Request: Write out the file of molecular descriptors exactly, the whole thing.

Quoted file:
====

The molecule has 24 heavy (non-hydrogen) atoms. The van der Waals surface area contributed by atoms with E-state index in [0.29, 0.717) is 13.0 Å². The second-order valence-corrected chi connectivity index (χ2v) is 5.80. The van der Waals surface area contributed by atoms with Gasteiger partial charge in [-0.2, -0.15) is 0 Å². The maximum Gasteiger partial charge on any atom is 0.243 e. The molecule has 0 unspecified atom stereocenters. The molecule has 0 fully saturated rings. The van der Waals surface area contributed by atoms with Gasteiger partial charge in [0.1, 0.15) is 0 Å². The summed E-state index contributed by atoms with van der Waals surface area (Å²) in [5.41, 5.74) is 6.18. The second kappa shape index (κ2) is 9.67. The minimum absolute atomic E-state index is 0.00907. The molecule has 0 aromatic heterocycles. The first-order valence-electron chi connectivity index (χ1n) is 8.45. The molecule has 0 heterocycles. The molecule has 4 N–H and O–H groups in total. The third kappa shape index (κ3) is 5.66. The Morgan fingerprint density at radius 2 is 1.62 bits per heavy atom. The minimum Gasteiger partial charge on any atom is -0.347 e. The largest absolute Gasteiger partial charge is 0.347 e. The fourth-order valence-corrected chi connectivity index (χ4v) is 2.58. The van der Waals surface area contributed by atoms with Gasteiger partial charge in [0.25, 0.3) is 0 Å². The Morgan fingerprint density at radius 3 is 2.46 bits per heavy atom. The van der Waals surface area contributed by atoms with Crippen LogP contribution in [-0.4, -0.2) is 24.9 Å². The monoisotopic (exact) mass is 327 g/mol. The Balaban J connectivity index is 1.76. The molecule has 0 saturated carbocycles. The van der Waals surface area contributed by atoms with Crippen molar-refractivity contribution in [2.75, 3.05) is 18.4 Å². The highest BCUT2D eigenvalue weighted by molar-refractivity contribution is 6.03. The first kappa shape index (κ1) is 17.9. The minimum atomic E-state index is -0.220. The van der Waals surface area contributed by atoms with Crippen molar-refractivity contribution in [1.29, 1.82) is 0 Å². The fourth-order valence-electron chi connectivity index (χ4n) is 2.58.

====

The molecule has 24 heavy (non-hydrogen) atoms. The van der Waals surface area contributed by atoms with E-state index in [0.29, 0.717) is 13.0 Å². The second-order valence-corrected chi connectivity index (χ2v) is 5.80. The van der Waals surface area contributed by atoms with Gasteiger partial charge in [-0.2, -0.15) is 0 Å². The maximum Gasteiger partial charge on any atom is 0.243 e. The molecule has 0 unspecified atom stereocenters. The molecule has 0 fully saturated rings. The van der Waals surface area contributed by atoms with Gasteiger partial charge in [0.1, 0.15) is 0 Å². The summed E-state index contributed by atoms with van der Waals surface area (Å²) in [5.41, 5.74) is 6.18. The second kappa shape index (κ2) is 9.67. The minimum absolute atomic E-state index is 0.00907. The molecule has 0 aromatic heterocycles. The first-order valence-electron chi connectivity index (χ1n) is 8.45. The molecule has 0 heterocycles. The molecule has 4 N–H and O–H groups in total. The third kappa shape index (κ3) is 5.66. The Morgan fingerprint density at radius 2 is 1.62 bits per heavy atom. The minimum Gasteiger partial charge on any atom is -0.347 e. The largest absolute Gasteiger partial charge is 0.347 e. The fourth-order valence-corrected chi connectivity index (χ4v) is 2.58. The van der Waals surface area contributed by atoms with Gasteiger partial charge in [0.25, 0.3) is 0 Å². The Morgan fingerprint density at radius 3 is 2.46 bits per heavy atom. The van der Waals surface area contributed by atoms with Crippen LogP contribution in [-0.4, -0.2) is 24.9 Å². The monoisotopic (exact) mass is 327 g/mol. The Balaban J connectivity index is 1.76. The molecule has 0 saturated carbocycles. The van der Waals surface area contributed by atoms with Crippen molar-refractivity contribution in [2.75, 3.05) is 18.4 Å². The highest BCUT2D eigenvalue weighted by molar-refractivity contribution is 6.03. The first kappa shape index (κ1) is 17.9. The minimum atomic E-state index is -0.220. The van der Waals surface area contributed by atoms with Crippen molar-refractivity contribution in [1.29, 1.82) is 0 Å². The fourth-order valence-electron chi connectivity index (χ4n) is 2.58.